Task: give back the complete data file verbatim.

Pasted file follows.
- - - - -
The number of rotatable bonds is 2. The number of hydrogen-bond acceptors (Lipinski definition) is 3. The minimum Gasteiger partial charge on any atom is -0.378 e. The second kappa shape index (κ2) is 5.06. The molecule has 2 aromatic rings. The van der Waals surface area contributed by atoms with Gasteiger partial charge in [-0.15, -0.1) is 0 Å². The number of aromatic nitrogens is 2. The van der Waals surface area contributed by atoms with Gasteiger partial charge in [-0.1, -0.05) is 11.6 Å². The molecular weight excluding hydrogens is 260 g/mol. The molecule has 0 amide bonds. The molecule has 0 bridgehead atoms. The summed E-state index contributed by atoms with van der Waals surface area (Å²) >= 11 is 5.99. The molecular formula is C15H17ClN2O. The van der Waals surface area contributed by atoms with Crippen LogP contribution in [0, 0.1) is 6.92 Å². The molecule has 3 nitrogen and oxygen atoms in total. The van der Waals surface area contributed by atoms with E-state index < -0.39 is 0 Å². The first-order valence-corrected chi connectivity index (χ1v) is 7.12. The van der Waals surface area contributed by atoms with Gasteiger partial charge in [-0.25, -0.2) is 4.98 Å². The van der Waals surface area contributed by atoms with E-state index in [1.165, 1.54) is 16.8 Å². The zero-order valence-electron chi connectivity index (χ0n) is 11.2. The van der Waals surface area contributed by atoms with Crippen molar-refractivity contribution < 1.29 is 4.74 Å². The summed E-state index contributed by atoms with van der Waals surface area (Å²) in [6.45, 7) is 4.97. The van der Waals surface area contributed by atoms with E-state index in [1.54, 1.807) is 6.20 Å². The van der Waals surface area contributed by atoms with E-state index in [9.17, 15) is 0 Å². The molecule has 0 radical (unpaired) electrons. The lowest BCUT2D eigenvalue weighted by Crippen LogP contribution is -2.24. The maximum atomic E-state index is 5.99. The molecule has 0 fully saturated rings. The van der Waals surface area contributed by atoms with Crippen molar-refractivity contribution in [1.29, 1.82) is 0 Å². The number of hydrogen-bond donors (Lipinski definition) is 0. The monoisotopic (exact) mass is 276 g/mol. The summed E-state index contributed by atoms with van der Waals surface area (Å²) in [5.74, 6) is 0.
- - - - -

The number of rotatable bonds is 2. The number of hydrogen-bond acceptors (Lipinski definition) is 3. The minimum Gasteiger partial charge on any atom is -0.378 e. The second kappa shape index (κ2) is 5.06. The molecule has 2 aromatic rings. The van der Waals surface area contributed by atoms with Gasteiger partial charge in [-0.15, -0.1) is 0 Å². The number of aromatic nitrogens is 2. The van der Waals surface area contributed by atoms with Gasteiger partial charge in [-0.1, -0.05) is 11.6 Å². The molecular weight excluding hydrogens is 260 g/mol. The molecule has 0 amide bonds. The molecule has 0 bridgehead atoms. The summed E-state index contributed by atoms with van der Waals surface area (Å²) >= 11 is 5.99. The molecular formula is C15H17ClN2O. The van der Waals surface area contributed by atoms with Crippen LogP contribution in [0, 0.1) is 6.92 Å². The molecule has 3 nitrogen and oxygen atoms in total. The van der Waals surface area contributed by atoms with E-state index < -0.39 is 0 Å². The first-order valence-corrected chi connectivity index (χ1v) is 7.12. The van der Waals surface area contributed by atoms with Gasteiger partial charge in [-0.25, -0.2) is 4.98 Å². The van der Waals surface area contributed by atoms with E-state index in [1.165, 1.54) is 16.8 Å². The zero-order valence-electron chi connectivity index (χ0n) is 11.2. The van der Waals surface area contributed by atoms with Crippen molar-refractivity contribution < 1.29 is 4.74 Å². The summed E-state index contributed by atoms with van der Waals surface area (Å²) in [6.45, 7) is 4.97. The van der Waals surface area contributed by atoms with E-state index in [1.54, 1.807) is 6.20 Å². The van der Waals surface area contributed by atoms with E-state index in [9.17, 15) is 0 Å². The molecule has 0 radical (unpaired) electrons. The lowest BCUT2D eigenvalue weighted by Crippen LogP contribution is -2.24. The maximum atomic E-state index is 5.99. The molecule has 0 fully saturated rings. The van der Waals surface area contributed by atoms with Crippen molar-refractivity contribution in [1.29, 1.82) is 0 Å². The number of hydrogen-bond donors (Lipinski definition) is 0. The monoisotopic (exact) mass is 276 g/mol. The summed E-state index contributed by atoms with van der Waals surface area (Å²) in [5.74, 6) is 0.